An experiment was initiated to study the effects of rubber benthic barriers vs. aggressive cutting on the invasive aquatic emergent plant, yellow flag iris. Treatments were compared against a control at two locations within British Columbia, Canada (Vaseux Lake and Dutch Lake). Yellow flag iris response was significantly different between the two sites, but biologically the results were identical: the benthic barrier killed yellow flag iris rhizomes within 70 d of treatment. Over the extent of the research, at Vaseux Lake the effect of aggressive cutting was no different from the control, while aggressive cutting was statistically no different than the benthic barrier at Dutch Lake. Vegetation regrowth approximately 200 d after the benthic barriers were removed was not detected at either location. These results indicate that rubber benthic barriers may be an effective treatment for yellow flag iris and maybe suitable for other, similar species.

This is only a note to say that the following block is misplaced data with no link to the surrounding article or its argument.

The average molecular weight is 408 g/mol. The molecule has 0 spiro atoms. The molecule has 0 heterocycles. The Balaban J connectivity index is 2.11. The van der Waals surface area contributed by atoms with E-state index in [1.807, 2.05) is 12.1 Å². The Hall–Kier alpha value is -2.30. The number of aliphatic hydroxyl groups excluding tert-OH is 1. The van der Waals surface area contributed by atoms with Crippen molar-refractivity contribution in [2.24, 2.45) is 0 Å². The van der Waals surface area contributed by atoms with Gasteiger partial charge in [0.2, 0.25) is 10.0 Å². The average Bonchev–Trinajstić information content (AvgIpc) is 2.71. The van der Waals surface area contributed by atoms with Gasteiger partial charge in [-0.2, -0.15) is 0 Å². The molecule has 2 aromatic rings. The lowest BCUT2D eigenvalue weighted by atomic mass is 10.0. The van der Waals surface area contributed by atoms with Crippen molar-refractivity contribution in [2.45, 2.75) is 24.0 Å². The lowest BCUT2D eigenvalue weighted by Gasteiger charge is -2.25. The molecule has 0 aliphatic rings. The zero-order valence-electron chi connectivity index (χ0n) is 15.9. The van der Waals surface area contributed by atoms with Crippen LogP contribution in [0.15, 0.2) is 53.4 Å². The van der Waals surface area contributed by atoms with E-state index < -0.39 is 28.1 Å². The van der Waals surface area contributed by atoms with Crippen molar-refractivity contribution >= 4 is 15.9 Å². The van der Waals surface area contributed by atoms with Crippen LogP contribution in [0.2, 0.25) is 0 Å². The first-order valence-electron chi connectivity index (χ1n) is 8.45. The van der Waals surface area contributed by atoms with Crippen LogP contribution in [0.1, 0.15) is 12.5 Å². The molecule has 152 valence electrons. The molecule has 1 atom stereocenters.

Nomenclature: Yellow flag iris, Iris pseudacorus L. IRPS.
Management Implications: Rubber matting (benthic barriers) appeared to work well on the emergent aquatic invasive plant yellow flag iris. In less than 3 mo, rhizomes that were treated with the benthic barrier had very few living cells. Additionally, no regrowth from rhizomes was documented the following growing season, further indication of the successful effects of the barriers. Aggressive cutting is also used as a yellow flag iris treatment. Our research found that depending on the site, aggressive cutting may be no different than the untreated control; or it may be no different than the benthic barrier. More research is required to understand how environmental parameters may affect aggressive cutting of yellow flag iris.
The abundant exposed soil following benthic barrier treatment, the presence of cattails, and the limited number of yellow flag iris germinants indicates that treated sites have a period of time posttreatment when restoration with desirable species could be implemented.